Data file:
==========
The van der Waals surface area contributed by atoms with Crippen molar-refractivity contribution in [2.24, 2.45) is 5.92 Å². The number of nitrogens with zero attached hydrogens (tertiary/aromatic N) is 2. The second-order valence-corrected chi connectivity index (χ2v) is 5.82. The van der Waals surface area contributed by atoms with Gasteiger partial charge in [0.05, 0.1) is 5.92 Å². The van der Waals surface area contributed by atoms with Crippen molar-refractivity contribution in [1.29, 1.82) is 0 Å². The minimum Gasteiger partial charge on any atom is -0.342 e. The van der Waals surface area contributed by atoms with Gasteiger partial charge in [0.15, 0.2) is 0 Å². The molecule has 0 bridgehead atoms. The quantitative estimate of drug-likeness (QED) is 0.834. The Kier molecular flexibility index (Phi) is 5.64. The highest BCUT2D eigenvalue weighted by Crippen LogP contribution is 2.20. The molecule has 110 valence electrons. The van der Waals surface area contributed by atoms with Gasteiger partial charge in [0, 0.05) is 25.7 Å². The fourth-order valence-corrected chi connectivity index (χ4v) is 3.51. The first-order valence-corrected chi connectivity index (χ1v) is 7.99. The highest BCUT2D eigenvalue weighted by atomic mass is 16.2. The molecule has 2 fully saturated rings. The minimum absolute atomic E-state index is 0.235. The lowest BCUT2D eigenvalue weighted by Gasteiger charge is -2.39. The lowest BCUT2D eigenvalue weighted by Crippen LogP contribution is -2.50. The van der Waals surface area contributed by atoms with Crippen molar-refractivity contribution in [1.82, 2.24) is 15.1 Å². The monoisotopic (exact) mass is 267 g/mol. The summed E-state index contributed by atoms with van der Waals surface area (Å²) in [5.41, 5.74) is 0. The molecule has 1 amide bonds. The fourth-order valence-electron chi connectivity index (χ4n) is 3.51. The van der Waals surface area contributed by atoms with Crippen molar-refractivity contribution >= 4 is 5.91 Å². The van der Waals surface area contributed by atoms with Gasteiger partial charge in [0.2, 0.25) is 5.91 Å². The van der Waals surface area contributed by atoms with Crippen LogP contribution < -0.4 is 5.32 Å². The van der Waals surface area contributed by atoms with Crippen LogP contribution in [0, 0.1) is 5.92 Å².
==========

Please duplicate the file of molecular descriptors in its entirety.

The van der Waals surface area contributed by atoms with Crippen molar-refractivity contribution in [2.24, 2.45) is 5.92 Å². The number of nitrogens with zero attached hydrogens (tertiary/aromatic N) is 2. The second-order valence-corrected chi connectivity index (χ2v) is 5.82. The van der Waals surface area contributed by atoms with Gasteiger partial charge in [0.05, 0.1) is 5.92 Å². The van der Waals surface area contributed by atoms with Crippen molar-refractivity contribution in [1.29, 1.82) is 0 Å². The minimum Gasteiger partial charge on any atom is -0.342 e. The van der Waals surface area contributed by atoms with Gasteiger partial charge in [0.15, 0.2) is 0 Å². The molecule has 0 bridgehead atoms. The quantitative estimate of drug-likeness (QED) is 0.834. The Kier molecular flexibility index (Phi) is 5.64. The highest BCUT2D eigenvalue weighted by Crippen LogP contribution is 2.20. The molecule has 110 valence electrons. The van der Waals surface area contributed by atoms with Gasteiger partial charge in [0, 0.05) is 25.7 Å². The fourth-order valence-corrected chi connectivity index (χ4v) is 3.51. The first-order valence-corrected chi connectivity index (χ1v) is 7.99. The highest BCUT2D eigenvalue weighted by atomic mass is 16.2. The molecule has 2 fully saturated rings. The minimum absolute atomic E-state index is 0.235. The lowest BCUT2D eigenvalue weighted by Gasteiger charge is -2.39. The lowest BCUT2D eigenvalue weighted by Crippen LogP contribution is -2.50. The van der Waals surface area contributed by atoms with Crippen molar-refractivity contribution in [1.82, 2.24) is 15.1 Å². The monoisotopic (exact) mass is 267 g/mol. The summed E-state index contributed by atoms with van der Waals surface area (Å²) in [5.41, 5.74) is 0. The molecule has 1 amide bonds. The fourth-order valence-electron chi connectivity index (χ4n) is 3.51. The van der Waals surface area contributed by atoms with Crippen molar-refractivity contribution >= 4 is 5.91 Å². The van der Waals surface area contributed by atoms with Gasteiger partial charge in [0.2, 0.25) is 5.91 Å². The van der Waals surface area contributed by atoms with Crippen LogP contribution < -0.4 is 5.32 Å². The van der Waals surface area contributed by atoms with Crippen LogP contribution in [0, 0.1) is 5.92 Å².